Bug 101130 - Broken backward compatibility after __attribute__-noexcept order change
Summary: Broken backward compatibility after __attribute__-noexcept order change
Status: UNCONFIRMED
Alias: None
Product: gcc
Classification: Unclassified
Component: c++ (show other bugs)
Version: 11.1.0
: P3 normal
Target Milestone: ---
Assignee: Not yet assigned to anyone
URL:
Keywords: diagnostic, rejects-valid
Depends on:
Blocks:
 
Reported: 2021-06-18 21:46 UTC by alex
Modified: 2021-06-21 06:27 UTC (History)
2 users (show)

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Description alex 2021-06-18 21:46:53 UTC
Testcase:

void f() {
   []() __attribute__((__noinline__)) noexcept {
      void g() noexcept; g(), g();
   }();
}

This started to produce (3!) syntax error messages in g++9.1 whereas g++8.5 and below accept them and do the expected thing.

The new accepted syntax is:

void f() {
   []() noexcept __attribute__((__noinline__)) {
      void g() noexcept; g(), g();
   }();
}

I do not know whether the change was on purpose, and apparently it has to do with https://gcc.gnu.org/bugzilla/show_bug.cgi?id=90333 and https://gcc.gnu.org/bugzilla/show_bug.cgi?id=60503. As to the backward compatibility, I do not know whether many users actually depend on it, but at least my codebase does depend on this nice trick (to force object code deduplication for slow paths). The problem is that all versions of clang++ still accept the old syntax and so this affects compiler independence (icpc accepts both since much time ago), so maybe I should open the bug on them;-) Using the standard C++ attributes [[__gnu__::__noinline__]] is also not an option since as a warning message states for both g++ and clang++ and the assembly output evidences, this applies to the application operator type, not to the operator itself and so does nothing (a solution is proposed for C++2b).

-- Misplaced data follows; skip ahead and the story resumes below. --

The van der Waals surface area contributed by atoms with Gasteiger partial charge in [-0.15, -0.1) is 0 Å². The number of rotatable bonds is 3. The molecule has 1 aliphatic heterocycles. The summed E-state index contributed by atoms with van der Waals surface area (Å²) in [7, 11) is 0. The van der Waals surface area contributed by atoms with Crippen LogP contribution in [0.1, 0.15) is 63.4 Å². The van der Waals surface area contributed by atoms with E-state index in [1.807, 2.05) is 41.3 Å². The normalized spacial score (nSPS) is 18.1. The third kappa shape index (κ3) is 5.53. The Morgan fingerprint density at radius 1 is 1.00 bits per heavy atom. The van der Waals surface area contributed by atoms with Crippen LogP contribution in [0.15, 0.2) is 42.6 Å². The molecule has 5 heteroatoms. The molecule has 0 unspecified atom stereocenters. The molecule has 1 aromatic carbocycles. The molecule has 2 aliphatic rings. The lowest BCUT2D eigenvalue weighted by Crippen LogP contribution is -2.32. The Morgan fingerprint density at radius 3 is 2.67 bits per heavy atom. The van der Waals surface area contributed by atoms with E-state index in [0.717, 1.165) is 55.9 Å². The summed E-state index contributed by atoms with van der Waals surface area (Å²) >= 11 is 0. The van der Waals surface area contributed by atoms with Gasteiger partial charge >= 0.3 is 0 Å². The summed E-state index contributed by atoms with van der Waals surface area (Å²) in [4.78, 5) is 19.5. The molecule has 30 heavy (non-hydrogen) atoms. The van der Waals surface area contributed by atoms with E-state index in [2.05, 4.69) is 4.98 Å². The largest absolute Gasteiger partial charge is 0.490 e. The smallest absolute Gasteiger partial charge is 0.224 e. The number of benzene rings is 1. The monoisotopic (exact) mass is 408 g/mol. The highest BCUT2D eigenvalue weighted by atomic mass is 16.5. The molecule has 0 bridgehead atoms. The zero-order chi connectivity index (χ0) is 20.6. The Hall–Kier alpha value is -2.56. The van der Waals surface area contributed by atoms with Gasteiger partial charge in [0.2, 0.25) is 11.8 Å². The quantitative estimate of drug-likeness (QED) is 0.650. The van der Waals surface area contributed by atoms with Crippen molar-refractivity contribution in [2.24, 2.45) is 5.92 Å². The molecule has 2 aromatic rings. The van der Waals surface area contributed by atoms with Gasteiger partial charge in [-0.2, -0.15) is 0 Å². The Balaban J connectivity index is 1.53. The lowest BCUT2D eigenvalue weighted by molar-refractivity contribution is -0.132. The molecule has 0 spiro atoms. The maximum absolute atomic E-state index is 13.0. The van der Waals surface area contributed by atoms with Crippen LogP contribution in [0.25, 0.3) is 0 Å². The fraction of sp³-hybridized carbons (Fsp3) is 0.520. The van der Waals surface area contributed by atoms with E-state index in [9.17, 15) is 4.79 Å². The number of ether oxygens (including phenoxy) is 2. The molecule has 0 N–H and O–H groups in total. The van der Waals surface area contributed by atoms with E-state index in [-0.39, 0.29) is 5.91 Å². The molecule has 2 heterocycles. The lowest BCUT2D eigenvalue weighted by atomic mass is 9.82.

Comment 1 Jonathan Wakely 2021-06-18 22:09:27 UTC
It was changed by the r265787 fix for PR 60503, but maybe that should only have been for C++11-style attributes not GNU ones.